What We Do Week 1: What Exactly is German Beer Anyway?

Great question!  Like many brewing cultures, Germany is home to many different styles of beer, brewing traditions and social customs which together characterize what we know as German beer.  The most popular styles of beer encompass a variety of lagers and wheat beers, but the country is also known for producing several regional styles of beer including Kolsch, Altbier, Gose, Berliner Weisse and Rauchbier, among others.  However, what defines German beer more than any other brewing culture isn’t its abundance of styles but its enduring beer purity law, known as the Reinheitsgebot.  Enacted in 1516, this series of regulations restricted the ingredients that can be used to produce beer to four main ingredients: malted grain, hops, water and yeast.  Considered by some to be the oldest food regulation still in force today, the purity law formed the basis of brewing tradition and continues to influence it today.  In addition to its many styles and traditions, the culture of German beer is one that brings people together – so much so that the Germans have a word for it.  The word is Gemütlichkeit, which loosely translates to a state of warmth, friendliness and good cheer that often imbue public festivals, where beer drinking is a favorite pastime.   If the variety of styles, tradition and culture aren’t enough to persuade you to sample a few German-style beers, we’re confident you’ll be sold on the taste.  Next time you’re at your favorite package store, bar or restaurant, ask for an East Rock and judge for yourself!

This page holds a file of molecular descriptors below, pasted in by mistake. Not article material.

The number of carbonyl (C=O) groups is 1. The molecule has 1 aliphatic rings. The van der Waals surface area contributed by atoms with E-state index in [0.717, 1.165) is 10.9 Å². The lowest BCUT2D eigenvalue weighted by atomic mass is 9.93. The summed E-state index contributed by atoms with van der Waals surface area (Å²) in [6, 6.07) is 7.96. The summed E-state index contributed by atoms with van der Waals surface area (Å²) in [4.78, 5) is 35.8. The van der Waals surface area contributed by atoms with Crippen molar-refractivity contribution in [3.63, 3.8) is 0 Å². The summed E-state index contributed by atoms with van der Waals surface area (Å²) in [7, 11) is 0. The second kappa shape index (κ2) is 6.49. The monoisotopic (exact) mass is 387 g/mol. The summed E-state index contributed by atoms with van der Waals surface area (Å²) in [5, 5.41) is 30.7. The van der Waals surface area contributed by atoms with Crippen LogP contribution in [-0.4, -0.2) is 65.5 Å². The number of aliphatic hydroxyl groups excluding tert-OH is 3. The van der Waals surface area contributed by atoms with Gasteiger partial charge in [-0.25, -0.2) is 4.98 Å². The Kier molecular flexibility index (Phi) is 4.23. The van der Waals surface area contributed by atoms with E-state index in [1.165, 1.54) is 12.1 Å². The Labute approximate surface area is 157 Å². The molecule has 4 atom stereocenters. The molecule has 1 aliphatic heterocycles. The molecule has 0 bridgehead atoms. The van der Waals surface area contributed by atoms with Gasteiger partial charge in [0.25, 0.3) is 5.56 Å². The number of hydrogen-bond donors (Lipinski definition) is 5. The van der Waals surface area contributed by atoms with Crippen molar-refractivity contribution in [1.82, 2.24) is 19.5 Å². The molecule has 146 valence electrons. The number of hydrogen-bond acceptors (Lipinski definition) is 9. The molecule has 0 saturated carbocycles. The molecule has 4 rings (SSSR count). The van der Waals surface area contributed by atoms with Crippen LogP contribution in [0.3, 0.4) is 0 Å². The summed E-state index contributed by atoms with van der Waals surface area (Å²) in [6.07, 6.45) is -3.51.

Next Week’s Topic:  Our Barley!